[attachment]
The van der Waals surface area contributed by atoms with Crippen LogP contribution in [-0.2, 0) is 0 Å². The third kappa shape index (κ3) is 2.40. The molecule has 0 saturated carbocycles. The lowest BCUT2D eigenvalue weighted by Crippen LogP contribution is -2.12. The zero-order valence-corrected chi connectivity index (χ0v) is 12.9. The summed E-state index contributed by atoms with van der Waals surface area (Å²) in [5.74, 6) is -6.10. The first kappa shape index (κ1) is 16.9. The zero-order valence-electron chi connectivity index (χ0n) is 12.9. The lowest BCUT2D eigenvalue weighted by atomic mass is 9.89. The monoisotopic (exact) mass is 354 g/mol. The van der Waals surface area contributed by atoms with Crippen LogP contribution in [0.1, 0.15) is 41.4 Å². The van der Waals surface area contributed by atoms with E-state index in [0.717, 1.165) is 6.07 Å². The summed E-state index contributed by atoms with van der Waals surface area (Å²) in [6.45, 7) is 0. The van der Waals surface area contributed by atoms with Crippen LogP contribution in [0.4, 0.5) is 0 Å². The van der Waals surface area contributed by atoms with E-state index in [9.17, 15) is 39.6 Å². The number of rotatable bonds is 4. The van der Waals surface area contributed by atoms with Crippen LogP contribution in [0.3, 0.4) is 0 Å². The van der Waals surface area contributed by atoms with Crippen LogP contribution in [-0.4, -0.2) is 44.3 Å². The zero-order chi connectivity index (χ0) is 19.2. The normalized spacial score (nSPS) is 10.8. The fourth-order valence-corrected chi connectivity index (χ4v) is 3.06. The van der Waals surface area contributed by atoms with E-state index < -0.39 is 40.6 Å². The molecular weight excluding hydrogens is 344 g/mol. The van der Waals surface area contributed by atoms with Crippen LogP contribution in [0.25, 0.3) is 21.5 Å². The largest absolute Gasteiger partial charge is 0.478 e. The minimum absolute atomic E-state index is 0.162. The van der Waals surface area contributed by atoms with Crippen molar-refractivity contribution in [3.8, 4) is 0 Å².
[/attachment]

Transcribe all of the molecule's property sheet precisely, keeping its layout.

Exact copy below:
The van der Waals surface area contributed by atoms with Crippen LogP contribution in [-0.2, 0) is 0 Å². The third kappa shape index (κ3) is 2.40. The molecule has 0 saturated carbocycles. The lowest BCUT2D eigenvalue weighted by Crippen LogP contribution is -2.12. The zero-order valence-corrected chi connectivity index (χ0v) is 12.9. The summed E-state index contributed by atoms with van der Waals surface area (Å²) in [5.74, 6) is -6.10. The first kappa shape index (κ1) is 16.9. The zero-order valence-electron chi connectivity index (χ0n) is 12.9. The lowest BCUT2D eigenvalue weighted by atomic mass is 9.89. The monoisotopic (exact) mass is 354 g/mol. The van der Waals surface area contributed by atoms with Crippen LogP contribution in [0.1, 0.15) is 41.4 Å². The van der Waals surface area contributed by atoms with E-state index in [0.717, 1.165) is 6.07 Å². The summed E-state index contributed by atoms with van der Waals surface area (Å²) in [6.45, 7) is 0. The van der Waals surface area contributed by atoms with Crippen LogP contribution in [0.4, 0.5) is 0 Å². The van der Waals surface area contributed by atoms with E-state index in [9.17, 15) is 39.6 Å². The number of rotatable bonds is 4. The van der Waals surface area contributed by atoms with Crippen LogP contribution in [0.3, 0.4) is 0 Å². The van der Waals surface area contributed by atoms with Crippen LogP contribution in [-0.4, -0.2) is 44.3 Å². The zero-order chi connectivity index (χ0) is 19.2. The normalized spacial score (nSPS) is 10.8. The fourth-order valence-corrected chi connectivity index (χ4v) is 3.06. The van der Waals surface area contributed by atoms with E-state index < -0.39 is 40.6 Å². The molecular weight excluding hydrogens is 344 g/mol. The van der Waals surface area contributed by atoms with Crippen LogP contribution in [0.25, 0.3) is 21.5 Å². The largest absolute Gasteiger partial charge is 0.478 e. The minimum absolute atomic E-state index is 0.162. The van der Waals surface area contributed by atoms with Crippen molar-refractivity contribution in [3.8, 4) is 0 Å².